On October 31, 2022, the BC government introduced a bill (the “Bill”) to amend the Workers Compensation Act (the “Act”). We have summarized some of the proposed changes that are most relevant to employers below.
Strengthening Workers’ Right to Apply for and Receive Compensation
Under the Act, employers are already prohibited from stopping or discouraging employees from reporting injuries, illnesses or death to WorkSafe. The Bill adds a section that further prevents employers from discouraging, impeding or dissuading a worker (or dependent) from applying for or receiving compensation from WorkSafe. A breach could result in an administrative penalty against the employer.
Duty to Cooperate in Reinstating Injured Workers
The Bill introduces two new statutory duties: the duty to cooperate in returning injured workers to work and the duty to maintain employment.
The duty to cooperate will require employers and workers to cooperate in the early and safe return or continuation of work. This includes:
- Contacting the worker/employer as soon as practicable after the accident and maintaining contact;
- Identifying suitable work for the worker that, if possible, restores their wages that they were earning in their pre-injury work; and
- Providing WorkSafe with the information they require in relation to the worker’s return/continuation of work.
As noted, the duty to cooperate applies to both employers and employees. Either party can notify WorkSafe if they believe the other party is not complying with the duty. WorkSafe may reduce or suspend compensation for workers who do not comply.
Duty to Maintain Employment
The duty to maintain employment requires that an employer must:
- If a worker is fit to work but unable to carry out their essential pre-injury duties, offer the worker the first “suitable work” that becomes available;
- If a worker is fit to carry out their essential duties, offer a worker their pre-injury work or alternative work of a kind and at wages comparable to their pre-injury work;
- Accommodate the worker by making any change to their work or the workplace that is necessary to the point of undue hardship.
If an employer terminates an employee within 6 months after they return to work, the employer is deemed to have failed to comply with the duty unless they can show that the termination was unrelated to the worker’s injury.
This duty applies to workers who have been employed (full-time or part-time) for a continuous period of at least 12 months. It does not apply to:
- Workers who are “deemed” under the Act to be workers;
- Employers who regularly employ fewer than 20 workers; and
- Any class of employers/workers/industry/class of industries prescribed by the Lieutenant Governor in Council (note: no such class has been named yet).
An employer has no more obligations under this duty if, on the second anniversary of a worker’s injury, the worker has not returned to work by that date. Similarly, an employer has no obligation to return the employee to pre-injury duties (or comparable work) if the worker is carrying out “suitable work” by the second anniversary of their injury. In other words, an employer is required to continue offering suitable work but would no longer be obligated to return the employee to their pre-injury work at by that date.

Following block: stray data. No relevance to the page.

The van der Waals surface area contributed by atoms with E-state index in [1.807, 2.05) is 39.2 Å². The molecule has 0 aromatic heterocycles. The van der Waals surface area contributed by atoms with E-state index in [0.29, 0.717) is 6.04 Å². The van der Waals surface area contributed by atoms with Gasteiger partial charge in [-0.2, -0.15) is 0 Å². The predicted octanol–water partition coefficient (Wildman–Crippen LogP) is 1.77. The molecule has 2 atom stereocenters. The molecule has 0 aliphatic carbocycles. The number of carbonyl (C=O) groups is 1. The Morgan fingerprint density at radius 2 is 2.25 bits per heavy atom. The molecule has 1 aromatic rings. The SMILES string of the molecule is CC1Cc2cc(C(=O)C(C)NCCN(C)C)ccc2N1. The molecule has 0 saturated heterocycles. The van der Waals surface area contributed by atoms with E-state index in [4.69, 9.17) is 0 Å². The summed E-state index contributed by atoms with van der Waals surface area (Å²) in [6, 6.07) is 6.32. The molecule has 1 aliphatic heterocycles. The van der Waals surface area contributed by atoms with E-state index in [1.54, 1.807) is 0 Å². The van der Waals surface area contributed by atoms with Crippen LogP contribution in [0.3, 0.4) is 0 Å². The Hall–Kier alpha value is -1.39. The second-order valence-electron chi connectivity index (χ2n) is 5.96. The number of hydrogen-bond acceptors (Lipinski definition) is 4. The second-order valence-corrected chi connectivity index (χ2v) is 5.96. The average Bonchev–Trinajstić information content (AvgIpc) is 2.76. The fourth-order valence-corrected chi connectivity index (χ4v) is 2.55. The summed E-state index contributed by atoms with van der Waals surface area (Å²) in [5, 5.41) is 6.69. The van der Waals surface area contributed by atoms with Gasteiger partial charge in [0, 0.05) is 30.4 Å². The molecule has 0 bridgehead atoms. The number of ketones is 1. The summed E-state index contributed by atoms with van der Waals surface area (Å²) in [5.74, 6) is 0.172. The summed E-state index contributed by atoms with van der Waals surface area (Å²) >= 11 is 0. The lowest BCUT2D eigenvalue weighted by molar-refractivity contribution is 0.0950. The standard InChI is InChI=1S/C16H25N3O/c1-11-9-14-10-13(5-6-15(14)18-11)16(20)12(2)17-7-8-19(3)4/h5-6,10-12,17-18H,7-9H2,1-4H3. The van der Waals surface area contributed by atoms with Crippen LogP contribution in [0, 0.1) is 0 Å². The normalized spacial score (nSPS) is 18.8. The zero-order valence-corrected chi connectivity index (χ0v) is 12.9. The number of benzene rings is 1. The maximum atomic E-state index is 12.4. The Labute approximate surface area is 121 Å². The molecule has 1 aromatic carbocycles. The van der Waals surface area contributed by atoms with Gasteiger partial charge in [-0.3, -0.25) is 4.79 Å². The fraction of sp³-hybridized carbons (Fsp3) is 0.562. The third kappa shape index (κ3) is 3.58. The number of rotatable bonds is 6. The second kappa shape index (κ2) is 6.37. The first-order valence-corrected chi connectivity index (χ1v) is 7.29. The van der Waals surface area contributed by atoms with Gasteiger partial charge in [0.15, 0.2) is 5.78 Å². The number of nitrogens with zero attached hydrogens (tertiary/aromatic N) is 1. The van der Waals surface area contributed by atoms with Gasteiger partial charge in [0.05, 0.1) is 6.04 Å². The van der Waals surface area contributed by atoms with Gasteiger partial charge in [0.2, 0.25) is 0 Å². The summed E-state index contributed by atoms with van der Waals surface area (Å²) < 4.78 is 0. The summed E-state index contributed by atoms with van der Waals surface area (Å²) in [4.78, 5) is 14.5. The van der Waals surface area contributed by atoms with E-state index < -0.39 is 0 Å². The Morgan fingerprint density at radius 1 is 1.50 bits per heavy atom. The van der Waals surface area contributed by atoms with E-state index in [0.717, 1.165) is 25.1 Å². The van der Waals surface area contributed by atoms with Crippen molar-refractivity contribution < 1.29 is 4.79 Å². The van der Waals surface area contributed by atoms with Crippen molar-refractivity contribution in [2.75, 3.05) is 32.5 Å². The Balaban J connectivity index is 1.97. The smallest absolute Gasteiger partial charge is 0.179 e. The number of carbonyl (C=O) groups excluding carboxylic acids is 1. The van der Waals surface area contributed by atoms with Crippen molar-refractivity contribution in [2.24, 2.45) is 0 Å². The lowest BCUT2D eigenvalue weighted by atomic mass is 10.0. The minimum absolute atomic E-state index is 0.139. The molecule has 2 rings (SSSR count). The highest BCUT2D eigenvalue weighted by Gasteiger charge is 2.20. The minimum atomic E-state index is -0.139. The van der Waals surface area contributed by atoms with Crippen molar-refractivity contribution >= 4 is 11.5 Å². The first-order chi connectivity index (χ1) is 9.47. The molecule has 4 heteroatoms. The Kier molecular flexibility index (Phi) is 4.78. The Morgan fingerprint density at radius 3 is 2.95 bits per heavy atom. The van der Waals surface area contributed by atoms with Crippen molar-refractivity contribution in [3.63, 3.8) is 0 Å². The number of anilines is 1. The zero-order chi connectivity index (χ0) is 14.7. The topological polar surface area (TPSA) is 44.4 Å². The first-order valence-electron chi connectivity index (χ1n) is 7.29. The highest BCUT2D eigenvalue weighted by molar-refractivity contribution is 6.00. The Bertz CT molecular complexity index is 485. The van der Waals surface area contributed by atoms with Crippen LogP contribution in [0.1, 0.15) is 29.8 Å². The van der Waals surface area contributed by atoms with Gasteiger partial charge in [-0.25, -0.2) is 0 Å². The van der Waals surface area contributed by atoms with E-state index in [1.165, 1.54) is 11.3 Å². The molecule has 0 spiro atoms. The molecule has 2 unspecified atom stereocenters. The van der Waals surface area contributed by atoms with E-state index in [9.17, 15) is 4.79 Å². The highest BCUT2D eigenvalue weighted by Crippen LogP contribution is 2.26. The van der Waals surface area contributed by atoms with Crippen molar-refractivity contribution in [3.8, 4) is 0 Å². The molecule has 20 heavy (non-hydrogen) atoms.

Note, the Bill does not include an exception for workers whose pre-injury positions are eliminated for unrelated reasons. Presumably, if the worker is able to return to their pre-injury work within two years, the employer would be obligated to provide alternative work of a kind and at wages comparable to their previous position.
If an employer fails to comply with its duty:
- WorkSafe may pay to the worker, for a period of up to one year, an amount equal to the compensation they were entitled to for temporary total/partial disability.
- WorkSafe may impose an administrative penalty, which can be up to $108,400.00 in 2022.
These new duties to cooperate and to reinstate mainly codify existing obligations under the Human Rights Code but they clarify some of the details of these obligations and codify the length these obligations continue.
Fair Practices Commissioner (the “Commissioner”)
The Bill would establish a Commissioner who would investigate complaints regarding alleged unfairness on the part of WorkSafe and make recommendations to resolve complaints and address systemic problems.
Unfortunately, this adds yet another avenue of appeal for claimants who are unhappy with WorkSafe on top of multiple existing levels of appeal.
If passed, the Bill would reinforce many responsibilities that employers already had to employees in the WorkSafe process. Those duties would also then carry significant penalties for breaches. Employers should watch the progress of the Bill carefully to ensure that they are aware of the full extent of the amendments if (i.e. when) it is passed.
If you want more information on this topic, you can contact us at:
Geoffrey Howard: firstname.lastname@example.org
Sebastian Chern: email@example.com